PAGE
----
• Offensive communications of a sexual nature (letters, phone calls, faxes, e-mail messages, etc.)
  • Staring or leering at a person or parts of his/her body
  • Unwelcome physical contact such as massaging a person without invitation or deliberately brushing up against him/her
  • Touching or fiddling with a person’s clothing e.g. lifting skirts or shirts, or putting hands in a person’s pocket

What liability would an individual bear if he/she commits sexual harassment?

Sexual harassment, which is an unlawful act, would entail civil liability. Some behaviour (such as indecent assault, stalking, crank calls, etc.) would also bear criminal consequences at the same time. 

Students and staff, voluntary helpers, contract workers/ service providers/ agents of a school are personally liable under the law for their acts of sexual harassment. Personal liability may also be incurred if a person presses/ instructs someone to sexually harass another, or knowingly aids another in sexual harassment (e.g. joining someone in telling obscene jokes).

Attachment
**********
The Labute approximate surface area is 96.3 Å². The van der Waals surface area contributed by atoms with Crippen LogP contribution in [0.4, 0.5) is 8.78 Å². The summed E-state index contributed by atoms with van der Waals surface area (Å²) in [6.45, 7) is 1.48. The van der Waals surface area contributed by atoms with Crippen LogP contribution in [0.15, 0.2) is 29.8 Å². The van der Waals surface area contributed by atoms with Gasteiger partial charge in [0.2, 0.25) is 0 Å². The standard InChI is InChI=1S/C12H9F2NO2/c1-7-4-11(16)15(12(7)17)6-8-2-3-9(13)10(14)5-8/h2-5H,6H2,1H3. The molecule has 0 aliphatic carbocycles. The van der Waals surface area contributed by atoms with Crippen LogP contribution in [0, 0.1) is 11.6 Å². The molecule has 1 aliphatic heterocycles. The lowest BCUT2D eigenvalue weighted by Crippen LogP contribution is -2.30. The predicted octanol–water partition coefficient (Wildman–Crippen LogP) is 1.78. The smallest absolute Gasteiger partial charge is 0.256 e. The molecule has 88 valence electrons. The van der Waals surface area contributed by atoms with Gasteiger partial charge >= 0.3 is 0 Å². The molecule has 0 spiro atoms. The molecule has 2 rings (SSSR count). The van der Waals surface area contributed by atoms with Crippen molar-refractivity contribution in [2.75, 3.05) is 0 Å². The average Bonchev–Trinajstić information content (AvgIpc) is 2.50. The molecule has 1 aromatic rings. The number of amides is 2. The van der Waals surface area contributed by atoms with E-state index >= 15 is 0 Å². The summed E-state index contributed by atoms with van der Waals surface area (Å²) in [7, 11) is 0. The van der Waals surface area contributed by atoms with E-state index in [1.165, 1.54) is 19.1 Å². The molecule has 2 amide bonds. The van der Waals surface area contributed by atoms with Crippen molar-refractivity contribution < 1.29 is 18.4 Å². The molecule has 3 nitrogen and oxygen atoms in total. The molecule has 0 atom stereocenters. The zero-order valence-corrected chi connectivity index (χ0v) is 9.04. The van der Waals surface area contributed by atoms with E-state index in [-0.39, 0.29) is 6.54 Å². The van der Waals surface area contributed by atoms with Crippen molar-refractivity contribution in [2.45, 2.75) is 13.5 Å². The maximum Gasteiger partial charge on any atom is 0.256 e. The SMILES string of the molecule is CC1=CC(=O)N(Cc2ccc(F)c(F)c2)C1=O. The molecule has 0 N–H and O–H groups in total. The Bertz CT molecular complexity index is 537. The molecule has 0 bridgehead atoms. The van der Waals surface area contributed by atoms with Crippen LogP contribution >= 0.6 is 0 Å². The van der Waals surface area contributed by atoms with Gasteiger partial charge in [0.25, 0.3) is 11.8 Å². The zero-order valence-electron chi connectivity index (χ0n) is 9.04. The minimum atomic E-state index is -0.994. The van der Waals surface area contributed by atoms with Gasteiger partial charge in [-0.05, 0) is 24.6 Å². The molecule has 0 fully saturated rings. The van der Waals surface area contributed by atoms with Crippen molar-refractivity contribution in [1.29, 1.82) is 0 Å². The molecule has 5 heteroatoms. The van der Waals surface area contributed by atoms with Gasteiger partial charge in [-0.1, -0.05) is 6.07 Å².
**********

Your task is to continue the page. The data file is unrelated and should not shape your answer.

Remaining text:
What are “reasonably practicable steps”?

“Reasonably practicable steps” are not defined in the SDO and are determined on a case by case basis. 


In principle, “reasonably practicable steps” should include formulating and promoting a policy on preventing sexual harassment, and organising seminars and training activities to raise the awareness of contract workers/ service providers/ agents, etc. on preventing sexual harassment. 

In other words, apart from formulating a school policy on preventing sexual harassment, your organisation should develop a comprehensive complaint mechanism to handle such cases. Besides, education, training workshops and support for staff and students should be provided to promote gender equality, to create a gender-friendly environment and a supportive culture to prevent sexual harassment. It is the responsibility of the organization to demonstrate that preventive measures have been actively implemented to avoid liability when sexual harassment occurs.

What are the rights of persons who are subjected to sexual harassment?